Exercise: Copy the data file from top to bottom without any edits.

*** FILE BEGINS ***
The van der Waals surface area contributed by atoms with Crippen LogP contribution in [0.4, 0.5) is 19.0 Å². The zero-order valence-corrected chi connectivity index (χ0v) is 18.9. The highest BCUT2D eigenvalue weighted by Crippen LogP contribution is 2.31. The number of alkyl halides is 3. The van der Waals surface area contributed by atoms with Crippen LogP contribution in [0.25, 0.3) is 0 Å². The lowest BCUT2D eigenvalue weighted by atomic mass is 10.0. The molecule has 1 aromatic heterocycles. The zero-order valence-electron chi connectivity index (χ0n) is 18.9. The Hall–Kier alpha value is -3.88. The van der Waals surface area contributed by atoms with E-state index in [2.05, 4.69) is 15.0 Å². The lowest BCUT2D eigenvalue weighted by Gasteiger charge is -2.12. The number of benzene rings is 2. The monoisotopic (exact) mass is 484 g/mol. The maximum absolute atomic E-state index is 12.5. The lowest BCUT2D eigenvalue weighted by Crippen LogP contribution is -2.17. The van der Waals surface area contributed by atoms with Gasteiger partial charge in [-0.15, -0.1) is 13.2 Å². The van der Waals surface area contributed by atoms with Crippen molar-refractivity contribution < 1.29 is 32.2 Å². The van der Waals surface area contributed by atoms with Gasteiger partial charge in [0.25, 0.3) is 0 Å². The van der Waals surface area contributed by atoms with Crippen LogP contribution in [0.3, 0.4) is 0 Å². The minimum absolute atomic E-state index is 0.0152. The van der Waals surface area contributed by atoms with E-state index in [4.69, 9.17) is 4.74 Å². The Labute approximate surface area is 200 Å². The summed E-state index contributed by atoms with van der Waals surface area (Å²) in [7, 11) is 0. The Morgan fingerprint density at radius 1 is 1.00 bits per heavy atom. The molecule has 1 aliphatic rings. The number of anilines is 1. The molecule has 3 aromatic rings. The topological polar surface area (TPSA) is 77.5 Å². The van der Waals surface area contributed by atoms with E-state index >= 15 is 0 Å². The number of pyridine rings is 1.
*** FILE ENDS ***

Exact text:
The van der Waals surface area contributed by atoms with Crippen LogP contribution in [0.4, 0.5) is 19.0 Å². The zero-order valence-corrected chi connectivity index (χ0v) is 18.9. The highest BCUT2D eigenvalue weighted by Crippen LogP contribution is 2.31. The number of alkyl halides is 3. The van der Waals surface area contributed by atoms with Crippen LogP contribution in [0.25, 0.3) is 0 Å². The lowest BCUT2D eigenvalue weighted by atomic mass is 10.0. The molecule has 1 aromatic heterocycles. The zero-order valence-electron chi connectivity index (χ0n) is 18.9. The Hall–Kier alpha value is -3.88. The van der Waals surface area contributed by atoms with E-state index in [2.05, 4.69) is 15.0 Å². The lowest BCUT2D eigenvalue weighted by Gasteiger charge is -2.12. The number of benzene rings is 2. The monoisotopic (exact) mass is 484 g/mol. The maximum absolute atomic E-state index is 12.5. The lowest BCUT2D eigenvalue weighted by Crippen LogP contribution is -2.17. The van der Waals surface area contributed by atoms with Gasteiger partial charge in [-0.15, -0.1) is 13.2 Å². The van der Waals surface area contributed by atoms with Crippen molar-refractivity contribution < 1.29 is 32.2 Å². The van der Waals surface area contributed by atoms with Gasteiger partial charge in [0.25, 0.3) is 0 Å². The van der Waals surface area contributed by atoms with Crippen LogP contribution in [0.3, 0.4) is 0 Å². The minimum absolute atomic E-state index is 0.0152. The van der Waals surface area contributed by atoms with E-state index in [4.69, 9.17) is 4.74 Å². The Labute approximate surface area is 200 Å². The summed E-state index contributed by atoms with van der Waals surface area (Å²) in [7, 11) is 0. The Morgan fingerprint density at radius 1 is 1.00 bits per heavy atom. The molecule has 1 aliphatic rings. The number of anilines is 1. The molecule has 3 aromatic rings. The topological polar surface area (TPSA) is 77.5 Å². The van der Waals surface area contributed by atoms with E-state index >= 15 is 0 Å². The number of pyridine rings is 1.